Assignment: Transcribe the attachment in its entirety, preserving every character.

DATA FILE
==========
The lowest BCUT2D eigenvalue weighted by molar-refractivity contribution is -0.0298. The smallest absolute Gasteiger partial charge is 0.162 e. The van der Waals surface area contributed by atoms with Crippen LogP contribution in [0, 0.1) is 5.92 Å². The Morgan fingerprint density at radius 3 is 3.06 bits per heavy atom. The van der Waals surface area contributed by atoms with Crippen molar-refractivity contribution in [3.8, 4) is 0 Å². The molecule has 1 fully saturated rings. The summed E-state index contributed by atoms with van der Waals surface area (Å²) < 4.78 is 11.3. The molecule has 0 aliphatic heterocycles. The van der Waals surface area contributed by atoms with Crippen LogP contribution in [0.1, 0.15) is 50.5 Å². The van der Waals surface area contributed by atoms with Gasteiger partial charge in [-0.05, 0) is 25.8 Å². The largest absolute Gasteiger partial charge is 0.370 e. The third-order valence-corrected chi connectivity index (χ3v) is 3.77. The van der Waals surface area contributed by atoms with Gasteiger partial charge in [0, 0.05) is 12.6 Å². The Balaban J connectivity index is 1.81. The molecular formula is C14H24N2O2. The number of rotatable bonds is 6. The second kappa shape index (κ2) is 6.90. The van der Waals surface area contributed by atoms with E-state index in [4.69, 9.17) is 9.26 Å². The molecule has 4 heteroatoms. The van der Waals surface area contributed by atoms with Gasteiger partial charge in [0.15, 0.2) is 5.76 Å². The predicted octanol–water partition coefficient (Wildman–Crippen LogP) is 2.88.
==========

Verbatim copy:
The lowest BCUT2D eigenvalue weighted by molar-refractivity contribution is -0.0298. The smallest absolute Gasteiger partial charge is 0.162 e. The van der Waals surface area contributed by atoms with Crippen LogP contribution in [0, 0.1) is 5.92 Å². The Morgan fingerprint density at radius 3 is 3.06 bits per heavy atom. The van der Waals surface area contributed by atoms with Crippen molar-refractivity contribution in [3.8, 4) is 0 Å². The molecule has 1 fully saturated rings. The summed E-state index contributed by atoms with van der Waals surface area (Å²) < 4.78 is 11.3. The molecule has 0 aliphatic heterocycles. The van der Waals surface area contributed by atoms with Crippen LogP contribution in [0.1, 0.15) is 50.5 Å². The van der Waals surface area contributed by atoms with Gasteiger partial charge in [-0.05, 0) is 25.8 Å². The largest absolute Gasteiger partial charge is 0.370 e. The third-order valence-corrected chi connectivity index (χ3v) is 3.77. The van der Waals surface area contributed by atoms with Gasteiger partial charge in [0, 0.05) is 12.6 Å². The Balaban J connectivity index is 1.81. The molecular formula is C14H24N2O2. The number of rotatable bonds is 6. The second kappa shape index (κ2) is 6.90. The van der Waals surface area contributed by atoms with E-state index in [4.69, 9.17) is 9.26 Å². The molecule has 4 heteroatoms. The van der Waals surface area contributed by atoms with Gasteiger partial charge in [0.15, 0.2) is 5.76 Å². The predicted octanol–water partition coefficient (Wildman–Crippen LogP) is 2.88.